OAKVILLE, Ont. — As Dustin Johnson was leaving the clubhouse at the Glen Abbey Golf Club, he paused, looked around at the assembled media, and smiled.
"I hope to see y’all tomorrow," said Johnson, laughing.
The world No. 1 was in a four-way tie with fellow American Kevin Tway and South Koreans Byeong Hun An and Whee Kim atop the leaderboard after three rounds at the RBC Canadian Open. Johnson surged up the standings on Saturday behind a 7-under 65 performance to reach 17 under overall.
Followed by massive crowds wherever he went, Johnson set the pace for the rest of the field, firing seven birdies and an eagle. Five of those birdies came in the opening six holes. Despite playing so well, Johnson thinks he’ll need to be even more aggressive to win the tournament.
"I like the golf course, I feel like my game’s in really good form, I’ve got a lot of confidence in it," said Johnson, who tied for second in the Canadian Open at Glen Abbey in 2013 and 2016 but has yet to win the event. "I’m going to have to go out and play really well tomorrow. There’s definitely low numbers out here.
"There’s a lot of guys right around the lead and somebody’s going to go shoot low. Hopefully it’s me."
An (66) climbed three spots up the leaderboard, while Kim shot a 67 at the US$6.2-million PGA Tour event. Second-round leader Tway, who was paired with Kim, birdied on the par-5 18th hole to shoot a 68 and split the tie a fourth way.
Tway’s father Bob won the Canadian Open in 2003 at the Hamilton Golf and Country Club. The younger Tway said on Saturday that he was aware he had to play catch-up with Johnson.
"Yeah, I looked (at the leaderboard) a little bit. He started off really hot," said Tway, noting that the key to Glen Abbey is to attack the front nine and final three holes, but play more conservatively on Nos. 11-15 because they sit in a deep valley with a ravine and plenty of rough.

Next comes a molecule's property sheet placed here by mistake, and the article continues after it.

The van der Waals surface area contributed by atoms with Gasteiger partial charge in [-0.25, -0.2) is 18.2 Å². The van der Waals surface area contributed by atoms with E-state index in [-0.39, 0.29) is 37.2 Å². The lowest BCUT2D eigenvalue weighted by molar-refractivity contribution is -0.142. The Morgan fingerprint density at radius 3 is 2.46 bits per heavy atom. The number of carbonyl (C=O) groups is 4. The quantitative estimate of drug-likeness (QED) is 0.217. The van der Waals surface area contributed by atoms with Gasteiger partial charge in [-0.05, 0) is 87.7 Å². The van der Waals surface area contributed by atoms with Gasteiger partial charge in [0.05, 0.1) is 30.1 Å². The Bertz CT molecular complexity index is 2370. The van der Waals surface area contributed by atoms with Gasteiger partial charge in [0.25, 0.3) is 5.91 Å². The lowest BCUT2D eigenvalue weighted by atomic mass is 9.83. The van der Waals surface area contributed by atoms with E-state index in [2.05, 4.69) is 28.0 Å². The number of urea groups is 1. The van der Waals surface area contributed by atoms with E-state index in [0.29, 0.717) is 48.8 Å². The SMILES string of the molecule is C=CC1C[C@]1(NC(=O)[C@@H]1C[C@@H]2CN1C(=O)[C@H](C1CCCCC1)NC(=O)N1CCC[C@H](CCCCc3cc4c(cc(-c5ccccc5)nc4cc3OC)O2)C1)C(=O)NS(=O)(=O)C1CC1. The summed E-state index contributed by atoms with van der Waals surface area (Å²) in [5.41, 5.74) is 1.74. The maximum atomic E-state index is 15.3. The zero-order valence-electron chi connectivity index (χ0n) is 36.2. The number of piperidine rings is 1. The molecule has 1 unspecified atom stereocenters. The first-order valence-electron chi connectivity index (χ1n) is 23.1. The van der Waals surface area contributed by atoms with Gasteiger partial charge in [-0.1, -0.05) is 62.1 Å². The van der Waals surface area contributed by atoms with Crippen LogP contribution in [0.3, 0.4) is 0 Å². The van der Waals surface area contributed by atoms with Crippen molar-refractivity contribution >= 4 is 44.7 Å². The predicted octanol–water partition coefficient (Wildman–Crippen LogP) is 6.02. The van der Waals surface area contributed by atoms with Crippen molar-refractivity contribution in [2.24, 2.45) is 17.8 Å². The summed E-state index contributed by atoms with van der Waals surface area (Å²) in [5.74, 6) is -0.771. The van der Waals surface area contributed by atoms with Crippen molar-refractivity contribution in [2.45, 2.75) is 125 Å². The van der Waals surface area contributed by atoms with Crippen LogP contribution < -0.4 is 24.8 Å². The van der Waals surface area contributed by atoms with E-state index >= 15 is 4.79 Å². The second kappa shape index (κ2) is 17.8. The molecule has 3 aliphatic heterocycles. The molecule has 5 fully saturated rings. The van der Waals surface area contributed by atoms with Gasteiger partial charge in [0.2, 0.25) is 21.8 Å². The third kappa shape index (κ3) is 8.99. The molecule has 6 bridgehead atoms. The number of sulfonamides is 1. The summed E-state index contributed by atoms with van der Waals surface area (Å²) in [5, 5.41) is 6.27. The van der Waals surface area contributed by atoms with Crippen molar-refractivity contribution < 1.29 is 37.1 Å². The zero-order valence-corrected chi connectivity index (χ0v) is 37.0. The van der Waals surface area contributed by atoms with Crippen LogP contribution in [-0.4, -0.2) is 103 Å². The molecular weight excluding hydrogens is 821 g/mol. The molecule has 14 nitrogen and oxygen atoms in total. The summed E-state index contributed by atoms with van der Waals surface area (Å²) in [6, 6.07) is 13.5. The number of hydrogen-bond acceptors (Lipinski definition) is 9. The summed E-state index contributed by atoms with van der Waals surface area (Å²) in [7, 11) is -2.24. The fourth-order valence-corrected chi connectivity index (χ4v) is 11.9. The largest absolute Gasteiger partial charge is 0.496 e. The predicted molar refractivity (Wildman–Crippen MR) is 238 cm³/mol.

For his part, Kim isn’t intimidated by Johnson’s popularity and isn’t concerned with whether he’s chasing or holding a lead.
"Chasing the lead or holding the lead, it doesn’t matter. Just play your game," said Kim. "Everybody’s going to say the same thing. It doesn’t matter."
It will be difficult for the rest of the field to catch the top two pairs on Sunday.
Known for its small greens and narrow fairways, pinpoint accuracy is necessary to stay out of the rough at Glen Abbey. Players have benefited from daily rain showers or storms this week that have kept things soft. No rain is predicted on Sunday, however, firming up the greens and making it more likely balls will find their way into the rough.
Hudson Swafford and Rory Sabbatini are tied for fifth, four shots back of the leaders.
Mackenzie Hughes of Dundas, Ont., was the low Canadian after a 5-under 67 put him into a tie for 13th at 11 under overall. Calgary’s Ryan Yip (66) moved 40 spots up into a tie for 21st, seven shots back of Johnson and Co.
Nick Taylor of Abbotsford, B.C., eagled on 18 to save par to tie for 29th at 9 under. He was paired with Johnson for the round.
"There’s a lot of camera clicks," said Taylor. "I think I only had one putt where it somewhat bothered me. I should have backed off. But no, it was fun to have that many people. It’s definitely electric, and when I can chip in like that and make a putt on 18, it’s fun."
Even though he’s the top player on the PGA Tour, Johnson insists he’s only popular in Canada by proxy — his fiancee Paulina Gretzky is the daughter of NHL legend Wayne Gretzky.
"Well, I can thank Wayne for that," said Johnson. "There’s a lot of Gretzky fans out there, and so they tend to pull for me, which thanks, Wayne, I appreciate that. I do get a lot of love up here, and the fans have been great this week."
David Hearn (69) of Brantford, Ont., and Ben Silverman (73) of Thornhill, Ont., are tied for 43rd at 7 under. Roger Sloan of Merritt, B.C., and Chris Crisologo of Richmond, B.C., Canada’s only amateur to make the cut, are tied for 53rd, at 6 under.